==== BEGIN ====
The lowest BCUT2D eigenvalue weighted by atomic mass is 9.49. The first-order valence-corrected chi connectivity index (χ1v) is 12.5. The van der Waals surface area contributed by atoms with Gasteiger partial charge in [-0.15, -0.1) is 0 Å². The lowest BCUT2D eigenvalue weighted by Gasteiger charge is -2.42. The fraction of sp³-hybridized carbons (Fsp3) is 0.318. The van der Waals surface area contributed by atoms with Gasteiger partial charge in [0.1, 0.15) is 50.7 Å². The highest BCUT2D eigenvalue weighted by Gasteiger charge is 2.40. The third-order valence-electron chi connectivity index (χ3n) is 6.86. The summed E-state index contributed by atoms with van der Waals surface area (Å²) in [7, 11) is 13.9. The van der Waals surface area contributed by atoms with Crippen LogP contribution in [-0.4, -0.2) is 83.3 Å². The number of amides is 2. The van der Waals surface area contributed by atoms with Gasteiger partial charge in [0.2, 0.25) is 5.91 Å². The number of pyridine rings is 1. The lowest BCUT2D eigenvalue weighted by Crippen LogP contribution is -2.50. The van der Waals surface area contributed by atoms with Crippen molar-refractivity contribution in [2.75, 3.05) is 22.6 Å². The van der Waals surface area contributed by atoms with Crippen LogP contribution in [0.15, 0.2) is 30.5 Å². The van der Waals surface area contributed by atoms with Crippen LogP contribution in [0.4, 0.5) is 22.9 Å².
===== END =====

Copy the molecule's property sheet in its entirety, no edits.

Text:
The lowest BCUT2D eigenvalue weighted by atomic mass is 9.49. The first-order valence-corrected chi connectivity index (χ1v) is 12.5. The van der Waals surface area contributed by atoms with Gasteiger partial charge in [-0.15, -0.1) is 0 Å². The lowest BCUT2D eigenvalue weighted by Gasteiger charge is -2.42. The fraction of sp³-hybridized carbons (Fsp3) is 0.318. The van der Waals surface area contributed by atoms with Gasteiger partial charge in [0.1, 0.15) is 50.7 Å². The highest BCUT2D eigenvalue weighted by Gasteiger charge is 2.40. The third-order valence-electron chi connectivity index (χ3n) is 6.86. The summed E-state index contributed by atoms with van der Waals surface area (Å²) in [7, 11) is 13.9. The van der Waals surface area contributed by atoms with Crippen LogP contribution in [-0.4, -0.2) is 83.3 Å². The number of amides is 2. The van der Waals surface area contributed by atoms with Gasteiger partial charge in [0.2, 0.25) is 5.91 Å². The number of pyridine rings is 1. The lowest BCUT2D eigenvalue weighted by Crippen LogP contribution is -2.50. The van der Waals surface area contributed by atoms with Crippen molar-refractivity contribution in [2.75, 3.05) is 22.6 Å². The van der Waals surface area contributed by atoms with Crippen LogP contribution in [0.15, 0.2) is 30.5 Å². The van der Waals surface area contributed by atoms with Crippen LogP contribution in [0.4, 0.5) is 22.9 Å².